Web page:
Although the spleen is the most commonly injured intra-abdominal organ after blunt trauma, there are limited data available in China. The objectives of this study were to investigate the clinical features and determine the risk factors for operative management (OM) in children with blunt splenic injury (BSI).A review of the medical records of children diagnosed with BSI between January 2010 and September 2016 at West China Hospital of Sichuan University was performed.A total of 101 patients diagnosed with BSI were recruited, including 76 patients transferred from other hospitals...
December 2017: Medicine (Baltimore)
Navpreet K Dhillon, Galinos Barmparas, Gretchen M Thomsen, Kavita A Patel, Nikhil T Linaval, Emma Gillette, Daniel R Margulies, Eric J Ley
INTRODUCTION: Preventing secondary insult to the brain is imperative following traumatic brain injury (TBI). Although TBI does not preclude nonoperative management (NOM) of splenic injuries, development of hypotension in this setting may be detrimental and could therefore lead trauma surgeons to a lower threshold for operative intervention and a potentially higher risk of failure of NOM (FNOM). We hypothesized that the presence of a TBI in patients with blunt splenic injury would lead to a higher risk of FNOM...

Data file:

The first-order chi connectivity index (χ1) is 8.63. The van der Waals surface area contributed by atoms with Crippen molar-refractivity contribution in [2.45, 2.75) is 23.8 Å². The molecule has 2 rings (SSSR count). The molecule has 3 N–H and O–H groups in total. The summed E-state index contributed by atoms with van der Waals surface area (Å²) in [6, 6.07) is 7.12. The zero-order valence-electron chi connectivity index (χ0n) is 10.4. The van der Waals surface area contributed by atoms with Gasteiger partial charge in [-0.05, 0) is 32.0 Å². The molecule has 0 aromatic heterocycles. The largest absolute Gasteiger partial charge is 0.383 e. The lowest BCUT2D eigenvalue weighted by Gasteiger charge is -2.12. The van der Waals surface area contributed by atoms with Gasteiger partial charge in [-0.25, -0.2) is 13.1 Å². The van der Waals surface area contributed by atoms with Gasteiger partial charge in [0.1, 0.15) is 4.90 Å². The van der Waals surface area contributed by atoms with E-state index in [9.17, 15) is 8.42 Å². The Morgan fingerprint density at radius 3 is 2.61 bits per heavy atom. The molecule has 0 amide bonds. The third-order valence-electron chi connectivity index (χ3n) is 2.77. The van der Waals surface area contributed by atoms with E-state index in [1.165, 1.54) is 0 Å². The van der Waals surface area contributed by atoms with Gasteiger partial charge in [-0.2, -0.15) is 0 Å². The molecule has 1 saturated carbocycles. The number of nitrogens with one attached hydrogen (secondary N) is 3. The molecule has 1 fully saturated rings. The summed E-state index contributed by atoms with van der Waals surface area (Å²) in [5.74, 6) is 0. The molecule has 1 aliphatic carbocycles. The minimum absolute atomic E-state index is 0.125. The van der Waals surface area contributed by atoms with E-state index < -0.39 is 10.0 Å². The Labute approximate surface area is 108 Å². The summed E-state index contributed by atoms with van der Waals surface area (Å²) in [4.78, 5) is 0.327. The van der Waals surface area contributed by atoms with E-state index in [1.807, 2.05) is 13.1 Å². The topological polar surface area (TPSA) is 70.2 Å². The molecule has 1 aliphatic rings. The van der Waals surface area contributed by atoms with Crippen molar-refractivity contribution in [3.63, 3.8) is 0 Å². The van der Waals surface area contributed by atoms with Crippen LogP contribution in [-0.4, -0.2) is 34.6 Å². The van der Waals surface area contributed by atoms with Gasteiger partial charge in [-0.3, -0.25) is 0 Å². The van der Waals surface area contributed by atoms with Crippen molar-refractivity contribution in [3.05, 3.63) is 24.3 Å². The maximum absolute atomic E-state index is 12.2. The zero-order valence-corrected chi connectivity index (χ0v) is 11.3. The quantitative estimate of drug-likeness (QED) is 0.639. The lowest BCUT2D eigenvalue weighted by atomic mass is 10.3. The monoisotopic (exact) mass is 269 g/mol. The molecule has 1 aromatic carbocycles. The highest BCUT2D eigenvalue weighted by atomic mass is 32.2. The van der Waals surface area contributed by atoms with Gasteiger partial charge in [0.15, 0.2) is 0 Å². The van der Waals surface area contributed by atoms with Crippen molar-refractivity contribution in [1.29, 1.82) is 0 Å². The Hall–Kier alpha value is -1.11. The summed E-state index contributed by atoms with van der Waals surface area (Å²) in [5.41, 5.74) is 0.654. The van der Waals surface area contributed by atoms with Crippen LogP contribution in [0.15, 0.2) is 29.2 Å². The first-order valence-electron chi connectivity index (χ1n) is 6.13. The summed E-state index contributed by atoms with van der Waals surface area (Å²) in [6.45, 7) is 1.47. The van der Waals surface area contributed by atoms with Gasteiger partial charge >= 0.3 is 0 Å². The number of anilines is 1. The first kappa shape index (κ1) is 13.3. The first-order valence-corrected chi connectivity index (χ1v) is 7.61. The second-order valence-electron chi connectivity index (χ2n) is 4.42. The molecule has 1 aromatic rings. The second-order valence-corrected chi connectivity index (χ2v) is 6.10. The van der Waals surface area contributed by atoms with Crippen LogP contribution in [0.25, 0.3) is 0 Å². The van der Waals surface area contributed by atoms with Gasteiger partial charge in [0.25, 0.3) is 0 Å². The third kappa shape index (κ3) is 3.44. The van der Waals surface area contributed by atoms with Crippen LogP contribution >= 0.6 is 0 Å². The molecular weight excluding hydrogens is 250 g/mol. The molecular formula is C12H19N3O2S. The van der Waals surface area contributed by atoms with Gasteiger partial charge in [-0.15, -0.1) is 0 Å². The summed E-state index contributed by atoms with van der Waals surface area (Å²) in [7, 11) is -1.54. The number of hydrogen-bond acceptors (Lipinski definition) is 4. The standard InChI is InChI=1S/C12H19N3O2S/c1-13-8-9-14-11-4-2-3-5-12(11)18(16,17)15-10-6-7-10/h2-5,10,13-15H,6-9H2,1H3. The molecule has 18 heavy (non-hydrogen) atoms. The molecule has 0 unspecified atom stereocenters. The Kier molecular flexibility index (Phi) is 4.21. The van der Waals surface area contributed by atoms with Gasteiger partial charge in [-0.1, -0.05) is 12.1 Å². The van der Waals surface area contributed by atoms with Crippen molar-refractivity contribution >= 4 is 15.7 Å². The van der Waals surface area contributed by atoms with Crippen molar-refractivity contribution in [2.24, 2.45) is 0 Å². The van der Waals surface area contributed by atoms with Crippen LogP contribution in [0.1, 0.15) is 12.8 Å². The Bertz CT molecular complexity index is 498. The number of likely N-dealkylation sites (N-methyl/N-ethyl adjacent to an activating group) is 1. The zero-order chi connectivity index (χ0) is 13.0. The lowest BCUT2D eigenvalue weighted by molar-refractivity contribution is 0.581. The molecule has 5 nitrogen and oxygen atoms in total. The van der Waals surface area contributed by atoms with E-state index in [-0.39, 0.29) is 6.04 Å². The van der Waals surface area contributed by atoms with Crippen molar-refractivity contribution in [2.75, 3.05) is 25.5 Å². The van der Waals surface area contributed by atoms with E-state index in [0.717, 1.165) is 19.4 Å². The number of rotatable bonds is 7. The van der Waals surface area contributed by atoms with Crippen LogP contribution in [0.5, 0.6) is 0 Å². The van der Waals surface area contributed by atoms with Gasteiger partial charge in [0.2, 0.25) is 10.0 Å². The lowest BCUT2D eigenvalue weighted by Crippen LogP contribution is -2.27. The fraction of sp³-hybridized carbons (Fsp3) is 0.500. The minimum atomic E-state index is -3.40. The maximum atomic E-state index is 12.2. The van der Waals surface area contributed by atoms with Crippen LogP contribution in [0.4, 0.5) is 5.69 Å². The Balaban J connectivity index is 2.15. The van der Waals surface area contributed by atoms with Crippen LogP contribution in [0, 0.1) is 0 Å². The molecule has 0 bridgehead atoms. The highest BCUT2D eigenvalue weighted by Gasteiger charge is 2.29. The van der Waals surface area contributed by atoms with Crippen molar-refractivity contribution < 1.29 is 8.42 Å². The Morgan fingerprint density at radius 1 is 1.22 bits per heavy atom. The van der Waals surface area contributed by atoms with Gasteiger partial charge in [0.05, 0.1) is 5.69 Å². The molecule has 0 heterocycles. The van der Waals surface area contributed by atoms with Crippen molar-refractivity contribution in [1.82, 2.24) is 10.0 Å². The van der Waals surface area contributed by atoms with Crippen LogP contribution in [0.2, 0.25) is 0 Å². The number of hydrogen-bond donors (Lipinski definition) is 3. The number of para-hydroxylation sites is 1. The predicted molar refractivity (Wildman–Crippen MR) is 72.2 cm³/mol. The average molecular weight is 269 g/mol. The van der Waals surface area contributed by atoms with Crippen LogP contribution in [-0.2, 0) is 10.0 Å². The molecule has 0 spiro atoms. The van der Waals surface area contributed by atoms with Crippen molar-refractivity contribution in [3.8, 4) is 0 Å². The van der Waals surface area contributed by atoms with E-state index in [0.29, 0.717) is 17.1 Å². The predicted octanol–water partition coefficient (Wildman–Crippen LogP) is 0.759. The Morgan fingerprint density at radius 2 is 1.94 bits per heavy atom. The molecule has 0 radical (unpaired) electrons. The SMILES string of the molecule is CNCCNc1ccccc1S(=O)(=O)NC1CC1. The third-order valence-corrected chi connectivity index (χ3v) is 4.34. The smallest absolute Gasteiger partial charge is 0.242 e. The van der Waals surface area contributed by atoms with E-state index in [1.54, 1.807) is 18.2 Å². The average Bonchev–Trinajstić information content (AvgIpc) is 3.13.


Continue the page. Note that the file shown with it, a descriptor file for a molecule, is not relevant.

January 31, 2018: World Journal of Surgery
Wen-Chao Wang, Xi-Feng Li, Zhen-Lin Yan, Yu Wang, Jun-Yong Ma, Le-Hua Shi, Xiao-Feng Zhang
BACKGROUND: Splenosis is a benign and relatively uncommon condition caused by trauma or splenectomy or other procedures involving splenic tissue. It is usually asymptomatic, and often diagnosed accidentally, especially misdiagnosed as malignant tumor. METHODS: A 54-year-old man with prior history of chronic hepatitis B virus infection and underwent splenectomy for traumatic splenic rupture following a traffic accident 23 years previously was admitted to our hospital and found a hepatic mass in the right upper quadrant during an imaging examination...
November 2017: Medicine (Baltimore)
Mickael Tordjman, David Eiss, Jonathan Dbjay, Adeline Crosnier, Eva Comperat, Jean-Michel Correas, Nicolas DE Saint Aubert, Olivier Helenon